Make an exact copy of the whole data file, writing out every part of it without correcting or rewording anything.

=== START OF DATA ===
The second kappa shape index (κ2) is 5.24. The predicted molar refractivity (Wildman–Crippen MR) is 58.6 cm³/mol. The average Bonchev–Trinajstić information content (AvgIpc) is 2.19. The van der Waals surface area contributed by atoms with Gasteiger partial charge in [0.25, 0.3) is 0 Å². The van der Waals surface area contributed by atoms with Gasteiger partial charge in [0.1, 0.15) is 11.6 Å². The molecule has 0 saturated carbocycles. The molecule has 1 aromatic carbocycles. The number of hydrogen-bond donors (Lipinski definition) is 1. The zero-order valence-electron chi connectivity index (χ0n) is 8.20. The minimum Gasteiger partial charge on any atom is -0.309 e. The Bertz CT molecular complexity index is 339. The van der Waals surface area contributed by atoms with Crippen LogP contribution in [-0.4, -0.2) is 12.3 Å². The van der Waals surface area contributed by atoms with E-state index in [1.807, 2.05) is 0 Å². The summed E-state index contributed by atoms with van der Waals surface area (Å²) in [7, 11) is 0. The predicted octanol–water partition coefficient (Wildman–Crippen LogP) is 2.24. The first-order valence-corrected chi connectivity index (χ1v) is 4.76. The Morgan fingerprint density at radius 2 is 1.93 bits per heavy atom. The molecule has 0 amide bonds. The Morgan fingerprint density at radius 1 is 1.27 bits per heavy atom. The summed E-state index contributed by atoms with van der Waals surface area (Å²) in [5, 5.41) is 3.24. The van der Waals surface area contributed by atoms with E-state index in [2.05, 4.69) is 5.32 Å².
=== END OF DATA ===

The second kappa shape index (κ2) is 5.24. The predicted molar refractivity (Wildman–Crippen MR) is 58.6 cm³/mol. The average Bonchev–Trinajstić information content (AvgIpc) is 2.19. The van der Waals surface area contributed by atoms with Gasteiger partial charge in [0.25, 0.3) is 0 Å². The van der Waals surface area contributed by atoms with Gasteiger partial charge in [0.1, 0.15) is 11.6 Å². The molecule has 0 saturated carbocycles. The molecule has 1 aromatic carbocycles. The number of hydrogen-bond donors (Lipinski definition) is 1. The zero-order valence-electron chi connectivity index (χ0n) is 8.20. The minimum Gasteiger partial charge on any atom is -0.309 e. The Bertz CT molecular complexity index is 339. The van der Waals surface area contributed by atoms with Crippen LogP contribution in [-0.4, -0.2) is 12.3 Å². The van der Waals surface area contributed by atoms with E-state index in [1.807, 2.05) is 0 Å². The summed E-state index contributed by atoms with van der Waals surface area (Å²) in [7, 11) is 0. The predicted octanol–water partition coefficient (Wildman–Crippen LogP) is 2.24. The first-order valence-corrected chi connectivity index (χ1v) is 4.76. The Morgan fingerprint density at radius 2 is 1.93 bits per heavy atom. The molecule has 0 amide bonds. The Morgan fingerprint density at radius 1 is 1.27 bits per heavy atom. The summed E-state index contributed by atoms with van der Waals surface area (Å²) in [5, 5.41) is 3.24. The van der Waals surface area contributed by atoms with E-state index in [2.05, 4.69) is 5.32 Å².